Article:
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Novartis, Alcon Shareholders Reach Agreement

Swiss pharmaceutical company has reached a deal with minority shareholders of Alcon Inc. to complete its $51 billion takeover of the eye care company.

GENEVA (AP) -- Swiss pharmaceutical company Novartis AG said Wednesday it has reached a deal with minority shareholders of Alcon Inc. to complete its $51 billion takeover of the eye care company, the largest such deal in Swiss corporate history.

Novartis said the cost of acquiring the remaining minority stake in Alcon of 23 percent will be $12.9 billion -- or about $1 billion dollars more than it had originally offered.

Analysts at Zuercher Kantonalbank said the deal dispelled any uncertainty the market might feel toward Novartis and would help the company make best use of Alcon's broad portfolio of eye care medicines, contact lens solutions and ophthalmic surgical products.

Shares in Novartis rose 3.7 percent to 55.60 Swiss francs ($57.90) on the Zurich exchange.

The Basel-based company will pay Alcon minority shareholders the equivalent of $168 per share, an increase of 9 percent on its first offer of $154 per share. The payment will be made up of 2.8 Novartis shares plus the difference in cash. If the 2.8 Novartis shares are worth more than $168, the company will reduce the number of shares it transfers.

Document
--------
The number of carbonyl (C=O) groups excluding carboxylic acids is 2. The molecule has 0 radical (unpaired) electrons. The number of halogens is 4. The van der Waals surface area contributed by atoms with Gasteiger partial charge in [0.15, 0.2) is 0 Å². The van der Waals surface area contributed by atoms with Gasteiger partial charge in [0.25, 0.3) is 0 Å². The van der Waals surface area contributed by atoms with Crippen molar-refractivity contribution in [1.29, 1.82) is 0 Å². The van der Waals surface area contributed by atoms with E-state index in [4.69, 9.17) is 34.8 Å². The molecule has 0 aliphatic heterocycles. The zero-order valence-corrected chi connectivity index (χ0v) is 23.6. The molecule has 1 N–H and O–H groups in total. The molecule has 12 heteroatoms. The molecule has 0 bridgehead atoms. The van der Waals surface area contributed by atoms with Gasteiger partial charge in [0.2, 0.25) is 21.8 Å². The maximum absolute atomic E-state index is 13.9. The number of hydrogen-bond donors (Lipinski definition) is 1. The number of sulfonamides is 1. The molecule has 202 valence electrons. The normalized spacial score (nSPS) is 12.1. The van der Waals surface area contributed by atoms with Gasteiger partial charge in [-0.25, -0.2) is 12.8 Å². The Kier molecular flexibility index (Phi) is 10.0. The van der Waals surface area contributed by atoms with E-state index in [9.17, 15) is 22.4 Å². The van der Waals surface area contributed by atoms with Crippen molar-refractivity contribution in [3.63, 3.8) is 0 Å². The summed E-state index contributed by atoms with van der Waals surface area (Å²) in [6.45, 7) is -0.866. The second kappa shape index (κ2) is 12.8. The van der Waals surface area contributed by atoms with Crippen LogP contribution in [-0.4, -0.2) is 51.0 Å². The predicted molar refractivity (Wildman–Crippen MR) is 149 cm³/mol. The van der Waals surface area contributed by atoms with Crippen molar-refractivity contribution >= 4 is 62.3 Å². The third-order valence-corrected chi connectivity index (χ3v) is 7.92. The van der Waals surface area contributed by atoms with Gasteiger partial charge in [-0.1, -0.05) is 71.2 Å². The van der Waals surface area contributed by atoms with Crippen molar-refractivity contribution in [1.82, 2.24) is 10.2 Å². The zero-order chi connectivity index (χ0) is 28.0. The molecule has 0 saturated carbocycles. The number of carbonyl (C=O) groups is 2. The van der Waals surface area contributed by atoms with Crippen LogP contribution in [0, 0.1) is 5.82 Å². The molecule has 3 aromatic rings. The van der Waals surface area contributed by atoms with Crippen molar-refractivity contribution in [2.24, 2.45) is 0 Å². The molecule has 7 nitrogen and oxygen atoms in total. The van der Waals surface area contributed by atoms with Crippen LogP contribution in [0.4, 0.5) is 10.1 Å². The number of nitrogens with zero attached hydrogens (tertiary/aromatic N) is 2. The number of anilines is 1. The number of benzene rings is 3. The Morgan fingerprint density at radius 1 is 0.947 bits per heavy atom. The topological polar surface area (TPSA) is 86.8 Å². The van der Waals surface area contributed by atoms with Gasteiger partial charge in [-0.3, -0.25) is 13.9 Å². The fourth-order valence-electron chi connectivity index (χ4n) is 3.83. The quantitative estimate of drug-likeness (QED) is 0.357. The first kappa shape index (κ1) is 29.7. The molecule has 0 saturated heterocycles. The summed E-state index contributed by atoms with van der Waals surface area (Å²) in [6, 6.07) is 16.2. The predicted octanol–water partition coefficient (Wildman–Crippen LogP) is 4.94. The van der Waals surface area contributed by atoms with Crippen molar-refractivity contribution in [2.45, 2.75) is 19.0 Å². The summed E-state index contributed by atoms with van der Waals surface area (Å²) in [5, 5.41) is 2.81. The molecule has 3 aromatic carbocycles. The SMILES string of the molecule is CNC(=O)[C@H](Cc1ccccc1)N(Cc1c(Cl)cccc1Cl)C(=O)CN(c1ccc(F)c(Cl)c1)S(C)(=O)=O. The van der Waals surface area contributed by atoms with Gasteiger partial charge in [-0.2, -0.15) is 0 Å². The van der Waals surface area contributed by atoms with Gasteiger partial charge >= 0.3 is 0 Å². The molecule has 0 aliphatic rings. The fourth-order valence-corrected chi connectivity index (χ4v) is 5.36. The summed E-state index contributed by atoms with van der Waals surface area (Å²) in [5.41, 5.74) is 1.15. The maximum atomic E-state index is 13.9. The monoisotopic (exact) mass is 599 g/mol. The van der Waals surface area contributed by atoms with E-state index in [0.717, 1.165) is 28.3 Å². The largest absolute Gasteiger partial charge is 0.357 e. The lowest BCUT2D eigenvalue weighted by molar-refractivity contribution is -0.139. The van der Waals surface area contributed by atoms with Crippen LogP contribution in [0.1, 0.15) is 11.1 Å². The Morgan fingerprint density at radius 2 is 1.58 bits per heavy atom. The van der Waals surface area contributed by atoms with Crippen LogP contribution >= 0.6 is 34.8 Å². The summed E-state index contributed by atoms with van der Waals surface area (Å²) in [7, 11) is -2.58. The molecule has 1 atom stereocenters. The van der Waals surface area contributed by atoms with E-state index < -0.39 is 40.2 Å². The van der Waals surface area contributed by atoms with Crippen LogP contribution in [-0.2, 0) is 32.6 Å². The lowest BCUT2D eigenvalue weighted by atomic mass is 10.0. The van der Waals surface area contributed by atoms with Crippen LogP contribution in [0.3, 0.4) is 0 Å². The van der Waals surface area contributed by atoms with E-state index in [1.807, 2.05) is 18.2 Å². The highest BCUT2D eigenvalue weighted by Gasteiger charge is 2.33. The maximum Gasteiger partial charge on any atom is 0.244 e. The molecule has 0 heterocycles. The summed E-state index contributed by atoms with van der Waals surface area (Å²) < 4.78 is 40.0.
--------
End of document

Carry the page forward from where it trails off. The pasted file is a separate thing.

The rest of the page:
Alcon minority shareholders had rejected Novartis' previous offers and threatened legal action, claiming they would have been paid less per share than the eye care company's main shareholder, Nestle SA.

The sweetened offer of $168 per share is equivalent to the average price Novartis paid Nestle for its 77 percent stake, which it earlier acquired in two stages starting in 2008.

Novartis said the combination of Alcon and its own eye care division would produce annual cost savings of $300 million.

"With this step Novartis takes full ownership, becoming the global leader in eye care, a rapidly expanding, innovative platform based on the growing needs of an aging population," Novartis chairman Daniel Vasella said in a statement.

Alcon, which is incorporated in Switzerland but has its U.S. headquarters in Fort Worth, Texas, recorded annual sales of $6.5 billion and a net profit of $2 billion last year. It has over 15,500 employees in 75 countries.

The new eye care division, which will be led by current Alcon chief executive Kevin Buehler, will incorporate Novartis' CIBA Vision and range or ophthalmic medicines.

Novartis said it expects the merger to be completed on April 1, 2011.

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